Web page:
A slew of local comics -- such as Sean McCarthy, who hosted the long-running "Sean on Ice" night on Mondays -- have performed inside the bar while rock, punk, indie, and acoustic bands and musicians regularly gigged on Friday and Saturday nights.
Guitarist Dana Stern, who has performed at Ice House Tavern numerous times with punk act JJCnV, says that Chester and his wife have always been good to bands.
"They have always treated us so well and its one if the most unique venues around. Our out of town friends always want to play there, 'cause there's nothing else like it," she says. "Darryl and Kenda have tried really hard to treat bands well and we have always appreciated that. They've been open to any crazy show we have booked and always made us feel welcome."
Guitarist Jim Dustan, another regular at Ice House Tavern with Psycho Square Dance and World Class Thugs says he's surprised to hear of the sale, but can understand the stress involved with owning two bars.
"It has to wear on [you] after a while, lots of pressure week in and week out," he says. "I know Daryl fought the good fight and did some wonderful things while he was the owner."
Chester reiterates the fact that he's heartbroken over his decision to sell the Ice House Tavern, but felt it had to happen.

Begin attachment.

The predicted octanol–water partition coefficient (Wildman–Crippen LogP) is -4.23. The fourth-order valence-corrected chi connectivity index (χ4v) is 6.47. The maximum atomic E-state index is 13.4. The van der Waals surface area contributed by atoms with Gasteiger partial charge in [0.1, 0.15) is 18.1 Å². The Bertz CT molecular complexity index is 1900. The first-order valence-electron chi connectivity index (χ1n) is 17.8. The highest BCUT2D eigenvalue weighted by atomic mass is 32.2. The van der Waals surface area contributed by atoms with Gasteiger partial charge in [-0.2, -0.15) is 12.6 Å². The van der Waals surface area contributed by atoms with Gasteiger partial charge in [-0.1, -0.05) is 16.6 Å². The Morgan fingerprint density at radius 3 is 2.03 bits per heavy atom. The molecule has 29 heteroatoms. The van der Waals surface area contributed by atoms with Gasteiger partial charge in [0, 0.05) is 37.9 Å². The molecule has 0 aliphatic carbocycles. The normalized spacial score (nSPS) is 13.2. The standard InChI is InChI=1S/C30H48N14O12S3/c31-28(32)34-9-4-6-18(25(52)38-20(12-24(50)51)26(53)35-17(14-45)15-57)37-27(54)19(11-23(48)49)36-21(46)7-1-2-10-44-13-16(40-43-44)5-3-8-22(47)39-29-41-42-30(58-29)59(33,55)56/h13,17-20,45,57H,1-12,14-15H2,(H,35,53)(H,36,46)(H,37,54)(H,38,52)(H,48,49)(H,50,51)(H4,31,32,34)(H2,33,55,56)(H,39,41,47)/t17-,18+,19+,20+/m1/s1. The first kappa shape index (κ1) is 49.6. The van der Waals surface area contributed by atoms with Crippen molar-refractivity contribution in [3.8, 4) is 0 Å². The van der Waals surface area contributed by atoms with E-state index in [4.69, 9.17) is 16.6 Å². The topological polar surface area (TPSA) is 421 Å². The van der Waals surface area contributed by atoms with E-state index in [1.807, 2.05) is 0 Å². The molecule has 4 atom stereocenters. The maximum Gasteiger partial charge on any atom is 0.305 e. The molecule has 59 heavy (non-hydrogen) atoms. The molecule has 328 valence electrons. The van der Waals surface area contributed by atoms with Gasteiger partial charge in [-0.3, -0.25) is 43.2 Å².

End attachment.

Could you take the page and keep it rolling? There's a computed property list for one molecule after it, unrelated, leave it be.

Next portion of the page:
"As sad as it is, and as much as I've enjoyed and really like the comedians and the people in people in the bands, my family has to be my priority," Chester says.
All that said, however, he told New Times that he's confident that live music and comedy will continue at the bar under its new owners. Chester says that he believes that Arcadia Ice will keep the Ice House Tavern going as a bar. As such, the current plan involves him training a new manager that will be hired to run the place after he leaves.
It's his belief, Chester says, that the bar will "continue on as it always has," including featuring live entertainment. At the very least, he adds, the current slate of shows that are booked at Ice House Tavern through early December will still take place.
"That is that they have led me to understand," he says. "Now, anything could potentially change down the road, but if I were to believe that they weren't going to keep having [shows], I would've called the bands and told them I'm selling the bar and canceled. But I truly believe that those nights will go on, the bands will be able to play there and I think they're going to continue with live music."
We reached out to Arcadia Ice co-owner Andy Mellen to see if that is indeed that case, but he declined to comment on the matter until the deal is finalized.
Chester, however, is hopeful that Ice House Tavern will continue to be a home for music and comedy.
"Its my understanding that they'll run it just like I have. That's what I've been told. So we'll see," he says.
In the meantime, Chester doesn't have any plans to feature live entertainment at Jester's.
"Probably not, just because pool halls don't make sense to be live music venues. Its just a whole different atmosphere," he says. "And you can't be everything to everybody."
Although he admits there's a possibility that he might own another place in the future.
"And it's not to rule out that I may not ever open another bar again, it's just that at this point in time I want to be a dad. And I've got another five or six years to go with my new daughters and then they'll be graduated high school and off on their own and then maybe I'll be looking for something to do then. But for now, I've got to be a dad."
Editor's Note: This blog has been updated since its original publication.